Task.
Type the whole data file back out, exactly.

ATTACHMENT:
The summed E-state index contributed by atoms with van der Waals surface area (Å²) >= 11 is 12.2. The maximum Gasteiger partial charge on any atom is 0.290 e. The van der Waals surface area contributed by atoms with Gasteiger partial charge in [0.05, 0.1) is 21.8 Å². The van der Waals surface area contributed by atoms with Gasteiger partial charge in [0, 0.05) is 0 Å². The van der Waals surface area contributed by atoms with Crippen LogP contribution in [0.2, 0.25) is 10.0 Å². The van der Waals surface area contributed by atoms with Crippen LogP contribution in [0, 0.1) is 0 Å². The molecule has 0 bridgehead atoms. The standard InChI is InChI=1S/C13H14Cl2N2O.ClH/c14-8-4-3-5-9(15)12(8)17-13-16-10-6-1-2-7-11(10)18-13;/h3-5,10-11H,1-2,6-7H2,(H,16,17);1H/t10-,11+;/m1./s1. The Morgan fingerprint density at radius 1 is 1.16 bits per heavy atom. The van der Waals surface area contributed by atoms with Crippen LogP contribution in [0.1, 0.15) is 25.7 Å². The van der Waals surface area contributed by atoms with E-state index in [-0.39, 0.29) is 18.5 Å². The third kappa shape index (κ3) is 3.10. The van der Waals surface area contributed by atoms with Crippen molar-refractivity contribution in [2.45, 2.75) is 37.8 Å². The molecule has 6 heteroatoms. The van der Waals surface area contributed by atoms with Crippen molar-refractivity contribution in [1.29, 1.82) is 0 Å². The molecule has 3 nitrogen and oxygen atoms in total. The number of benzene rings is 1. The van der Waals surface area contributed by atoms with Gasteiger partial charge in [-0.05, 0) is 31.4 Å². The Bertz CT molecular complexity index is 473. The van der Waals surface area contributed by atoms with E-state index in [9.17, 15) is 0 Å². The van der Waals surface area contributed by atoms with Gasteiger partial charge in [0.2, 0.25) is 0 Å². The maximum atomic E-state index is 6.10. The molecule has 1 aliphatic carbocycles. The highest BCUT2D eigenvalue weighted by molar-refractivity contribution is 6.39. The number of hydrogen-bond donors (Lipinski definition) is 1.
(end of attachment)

The summed E-state index contributed by atoms with van der Waals surface area (Å²) >= 11 is 12.2. The maximum Gasteiger partial charge on any atom is 0.290 e. The van der Waals surface area contributed by atoms with Gasteiger partial charge in [0.05, 0.1) is 21.8 Å². The van der Waals surface area contributed by atoms with Gasteiger partial charge in [0, 0.05) is 0 Å². The van der Waals surface area contributed by atoms with Crippen LogP contribution in [0.2, 0.25) is 10.0 Å². The van der Waals surface area contributed by atoms with Crippen LogP contribution in [0, 0.1) is 0 Å². The molecule has 0 bridgehead atoms. The standard InChI is InChI=1S/C13H14Cl2N2O.ClH/c14-8-4-3-5-9(15)12(8)17-13-16-10-6-1-2-7-11(10)18-13;/h3-5,10-11H,1-2,6-7H2,(H,16,17);1H/t10-,11+;/m1./s1. The Morgan fingerprint density at radius 1 is 1.16 bits per heavy atom. The van der Waals surface area contributed by atoms with Crippen LogP contribution in [0.1, 0.15) is 25.7 Å². The van der Waals surface area contributed by atoms with E-state index in [-0.39, 0.29) is 18.5 Å². The third kappa shape index (κ3) is 3.10. The van der Waals surface area contributed by atoms with Crippen molar-refractivity contribution in [2.45, 2.75) is 37.8 Å². The molecule has 6 heteroatoms. The van der Waals surface area contributed by atoms with Crippen molar-refractivity contribution in [1.29, 1.82) is 0 Å². The molecule has 3 nitrogen and oxygen atoms in total. The number of benzene rings is 1. The van der Waals surface area contributed by atoms with Gasteiger partial charge in [-0.05, 0) is 31.4 Å². The Bertz CT molecular complexity index is 473. The van der Waals surface area contributed by atoms with E-state index in [9.17, 15) is 0 Å². The van der Waals surface area contributed by atoms with Gasteiger partial charge in [0.2, 0.25) is 0 Å². The maximum atomic E-state index is 6.10. The molecule has 1 aliphatic carbocycles. The highest BCUT2D eigenvalue weighted by molar-refractivity contribution is 6.39. The number of hydrogen-bond donors (Lipinski definition) is 1.